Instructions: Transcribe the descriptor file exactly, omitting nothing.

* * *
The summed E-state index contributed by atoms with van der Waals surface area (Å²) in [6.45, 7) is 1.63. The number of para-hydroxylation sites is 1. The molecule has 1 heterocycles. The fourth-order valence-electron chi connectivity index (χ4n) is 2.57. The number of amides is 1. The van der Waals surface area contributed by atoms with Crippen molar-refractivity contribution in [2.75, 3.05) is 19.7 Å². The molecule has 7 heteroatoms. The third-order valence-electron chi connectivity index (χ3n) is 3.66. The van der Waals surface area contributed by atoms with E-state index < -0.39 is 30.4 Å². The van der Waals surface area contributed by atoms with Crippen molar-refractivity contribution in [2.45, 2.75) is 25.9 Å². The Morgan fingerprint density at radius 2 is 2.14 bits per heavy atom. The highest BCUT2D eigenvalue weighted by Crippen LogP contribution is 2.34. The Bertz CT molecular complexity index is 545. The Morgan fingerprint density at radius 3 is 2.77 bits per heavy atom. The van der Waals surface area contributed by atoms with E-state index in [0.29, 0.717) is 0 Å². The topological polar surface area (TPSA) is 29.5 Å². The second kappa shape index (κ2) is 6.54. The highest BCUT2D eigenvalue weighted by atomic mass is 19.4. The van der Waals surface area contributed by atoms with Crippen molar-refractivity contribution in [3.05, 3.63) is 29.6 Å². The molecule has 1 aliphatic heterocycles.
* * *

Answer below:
The summed E-state index contributed by atoms with van der Waals surface area (Å²) in [6.45, 7) is 1.63. The number of para-hydroxylation sites is 1. The molecule has 1 heterocycles. The fourth-order valence-electron chi connectivity index (χ4n) is 2.57. The number of amides is 1. The van der Waals surface area contributed by atoms with Crippen molar-refractivity contribution in [2.75, 3.05) is 19.7 Å². The molecule has 7 heteroatoms. The third-order valence-electron chi connectivity index (χ3n) is 3.66. The van der Waals surface area contributed by atoms with E-state index < -0.39 is 30.4 Å². The van der Waals surface area contributed by atoms with Crippen molar-refractivity contribution in [2.45, 2.75) is 25.9 Å². The Morgan fingerprint density at radius 2 is 2.14 bits per heavy atom. The highest BCUT2D eigenvalue weighted by Crippen LogP contribution is 2.34. The Bertz CT molecular complexity index is 545. The Morgan fingerprint density at radius 3 is 2.77 bits per heavy atom. The van der Waals surface area contributed by atoms with E-state index in [0.29, 0.717) is 0 Å². The topological polar surface area (TPSA) is 29.5 Å². The second kappa shape index (κ2) is 6.54. The highest BCUT2D eigenvalue weighted by atomic mass is 19.4. The van der Waals surface area contributed by atoms with Crippen molar-refractivity contribution in [3.05, 3.63) is 29.6 Å². The molecule has 1 aliphatic heterocycles.